“That is how friendships continue, because people are living up to each other’s expectations,” says Rawlins. “And if we have relaxed expectations for each other, or we’ve even suspended expectations, there’s a sense in which we realise that.”

Low-maintenance friends aren’t just about cultivating a relaxed dynamic, though. They’re also great for personal growth. When we’re young, we tend to fall into relationships that feel exciting and risky. But the very same chemistry may involve manipulative characters; people who subtly undermine you, who judge you or who are unable to support or accept your successes.

We carry out patterns based on core beliefs that we haven’t quite shaken off. Such dynamics can toy with ambivalence. They can ask a lot of you but are unavailable in return. They’re uber competitive, or seem to relish playing games. Even if they feel fun 90% of the time, these high-maintenance friendships are an emotional drain.

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It’s harder than you might imagine to make a good friendship last

And the older you get, the less patience you’ll have for being put through the wringer. A low-maintenance friend may well have crisis that, as their buddy, you’ll need to attend to. But crucially, they don’t add a dose of self-composed drama into the mix. Your friendship evolves in simple and straight-forward terms, without the need to test boundaries. This then forms a mutually supportive raft that will see you through life’s ups and downs, minus the strain of extra baggage.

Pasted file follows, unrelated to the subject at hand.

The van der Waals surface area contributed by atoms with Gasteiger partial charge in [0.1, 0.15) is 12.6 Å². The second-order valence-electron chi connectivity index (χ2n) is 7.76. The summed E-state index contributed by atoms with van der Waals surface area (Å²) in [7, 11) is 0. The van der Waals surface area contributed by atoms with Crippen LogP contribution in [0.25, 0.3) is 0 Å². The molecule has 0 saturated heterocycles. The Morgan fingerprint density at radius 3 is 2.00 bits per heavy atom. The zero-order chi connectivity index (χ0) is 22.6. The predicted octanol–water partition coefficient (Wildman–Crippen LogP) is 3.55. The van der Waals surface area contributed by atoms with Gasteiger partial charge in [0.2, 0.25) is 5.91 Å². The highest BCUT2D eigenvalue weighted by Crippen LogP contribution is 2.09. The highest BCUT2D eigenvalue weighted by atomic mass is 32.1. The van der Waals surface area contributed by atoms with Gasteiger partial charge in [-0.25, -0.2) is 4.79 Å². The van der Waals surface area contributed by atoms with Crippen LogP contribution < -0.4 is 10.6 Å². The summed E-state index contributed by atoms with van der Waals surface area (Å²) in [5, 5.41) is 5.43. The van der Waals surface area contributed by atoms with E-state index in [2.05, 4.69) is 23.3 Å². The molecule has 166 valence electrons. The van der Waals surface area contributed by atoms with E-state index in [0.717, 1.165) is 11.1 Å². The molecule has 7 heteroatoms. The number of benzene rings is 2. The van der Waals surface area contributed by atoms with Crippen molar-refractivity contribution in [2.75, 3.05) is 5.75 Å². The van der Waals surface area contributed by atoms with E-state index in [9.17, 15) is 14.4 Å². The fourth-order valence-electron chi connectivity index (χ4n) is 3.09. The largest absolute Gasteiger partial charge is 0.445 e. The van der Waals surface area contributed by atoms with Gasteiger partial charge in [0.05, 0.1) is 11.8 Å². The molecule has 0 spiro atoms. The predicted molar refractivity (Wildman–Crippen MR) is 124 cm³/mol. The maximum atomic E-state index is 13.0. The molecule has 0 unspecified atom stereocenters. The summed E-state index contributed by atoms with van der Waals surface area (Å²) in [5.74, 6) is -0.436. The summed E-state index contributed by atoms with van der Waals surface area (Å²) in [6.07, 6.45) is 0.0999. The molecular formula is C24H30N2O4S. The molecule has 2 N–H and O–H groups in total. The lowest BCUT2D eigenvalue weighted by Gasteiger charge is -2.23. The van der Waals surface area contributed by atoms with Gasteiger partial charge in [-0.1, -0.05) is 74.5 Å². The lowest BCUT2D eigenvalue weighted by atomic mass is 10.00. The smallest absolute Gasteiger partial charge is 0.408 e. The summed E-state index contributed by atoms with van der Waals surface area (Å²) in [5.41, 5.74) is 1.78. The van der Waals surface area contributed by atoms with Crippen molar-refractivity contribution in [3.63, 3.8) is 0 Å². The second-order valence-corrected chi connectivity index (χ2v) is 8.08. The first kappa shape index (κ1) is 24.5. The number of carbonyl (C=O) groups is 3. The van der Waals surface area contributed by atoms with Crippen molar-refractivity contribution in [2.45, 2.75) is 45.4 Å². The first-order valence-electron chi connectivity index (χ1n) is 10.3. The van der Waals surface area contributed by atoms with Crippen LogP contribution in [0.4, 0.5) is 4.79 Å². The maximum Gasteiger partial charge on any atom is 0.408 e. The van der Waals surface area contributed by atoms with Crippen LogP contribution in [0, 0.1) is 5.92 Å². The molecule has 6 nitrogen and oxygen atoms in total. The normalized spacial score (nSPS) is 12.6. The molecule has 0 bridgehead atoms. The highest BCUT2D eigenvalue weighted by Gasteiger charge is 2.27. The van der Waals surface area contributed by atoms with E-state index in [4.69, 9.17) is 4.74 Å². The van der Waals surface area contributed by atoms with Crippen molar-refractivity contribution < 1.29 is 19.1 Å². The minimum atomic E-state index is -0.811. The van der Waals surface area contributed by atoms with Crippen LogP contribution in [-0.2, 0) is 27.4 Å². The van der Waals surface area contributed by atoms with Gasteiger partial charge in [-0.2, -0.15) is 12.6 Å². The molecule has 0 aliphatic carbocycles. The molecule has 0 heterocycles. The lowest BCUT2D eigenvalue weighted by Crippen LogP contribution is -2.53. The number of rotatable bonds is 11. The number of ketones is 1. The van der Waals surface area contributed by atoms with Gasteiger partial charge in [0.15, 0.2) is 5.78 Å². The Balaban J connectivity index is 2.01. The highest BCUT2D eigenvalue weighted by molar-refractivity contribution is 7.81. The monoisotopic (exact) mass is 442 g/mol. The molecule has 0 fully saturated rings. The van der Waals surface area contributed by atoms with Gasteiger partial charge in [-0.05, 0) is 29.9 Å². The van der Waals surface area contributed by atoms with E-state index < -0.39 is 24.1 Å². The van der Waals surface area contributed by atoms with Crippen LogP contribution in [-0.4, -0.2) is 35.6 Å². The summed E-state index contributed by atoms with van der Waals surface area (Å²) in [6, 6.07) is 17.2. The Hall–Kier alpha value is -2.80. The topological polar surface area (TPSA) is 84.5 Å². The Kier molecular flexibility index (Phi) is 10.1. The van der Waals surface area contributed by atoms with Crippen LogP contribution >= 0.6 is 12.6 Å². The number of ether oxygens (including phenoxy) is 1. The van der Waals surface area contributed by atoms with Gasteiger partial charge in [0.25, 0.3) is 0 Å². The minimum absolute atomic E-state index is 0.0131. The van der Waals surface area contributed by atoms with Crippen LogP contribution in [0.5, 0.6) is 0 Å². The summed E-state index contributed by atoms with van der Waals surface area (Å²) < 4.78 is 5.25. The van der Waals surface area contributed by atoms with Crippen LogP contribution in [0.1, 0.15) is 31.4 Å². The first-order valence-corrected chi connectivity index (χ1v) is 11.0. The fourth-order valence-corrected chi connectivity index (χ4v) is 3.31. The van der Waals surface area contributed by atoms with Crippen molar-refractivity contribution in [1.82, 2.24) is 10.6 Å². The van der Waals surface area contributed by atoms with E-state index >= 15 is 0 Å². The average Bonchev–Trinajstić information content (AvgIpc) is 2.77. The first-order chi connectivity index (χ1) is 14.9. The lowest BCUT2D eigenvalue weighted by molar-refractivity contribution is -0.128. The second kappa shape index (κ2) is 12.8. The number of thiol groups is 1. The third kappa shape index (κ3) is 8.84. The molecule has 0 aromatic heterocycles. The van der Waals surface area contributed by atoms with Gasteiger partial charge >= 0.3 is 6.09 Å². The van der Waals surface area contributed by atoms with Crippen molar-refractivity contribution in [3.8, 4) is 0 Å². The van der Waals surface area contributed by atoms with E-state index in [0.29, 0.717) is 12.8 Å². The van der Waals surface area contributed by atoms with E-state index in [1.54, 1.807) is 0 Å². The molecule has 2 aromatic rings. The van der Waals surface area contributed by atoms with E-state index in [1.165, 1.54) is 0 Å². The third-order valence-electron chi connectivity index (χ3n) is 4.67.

It’s harder than you might imagine to make a good friendship last. Research indicates that true intimacy comes about via an average of 200 hours’ worth of meaningful conversations. Then comes a tidal wave of other random variables – distance, life events, and consistency – that have potential to sway the balance.

But if you can negotiate the tightrope of friendship politics, the rewards are huge. Satisfying relationships not only make us happier and healthier, they also keep us afloat as we get older and more bruised by outside events.

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Friendship should be a continuum where closeness is assumed

Little surprise, too, that friendship is one of those things that we notice most when it’s missing. “I wish I had stayed in touch with my friends,” is one of the top five regrets of dying patients, according to accounts from a nurse. “Many [patients] had become so caught up in their own lives that they had let golden friendships slip by over the years,” says author and palliative nurse Bronnie Ware. “There were many deep regrets about not giving friendships the time and effort that they deserved.”

A low-maintenance friend puts in that time and effort, with a slow, steady and uncomplicated presence. They see friendship as a continuum; a place where closeness is assumed, no matter what happens in between. They’re flexible enough to standby when life gets in the way and, most importantly, fall back in where it counts.

Ready to set off on your own solo adventure and make meaningful friendships? Join Flash Pack today to meet other like-minded travellers just like you.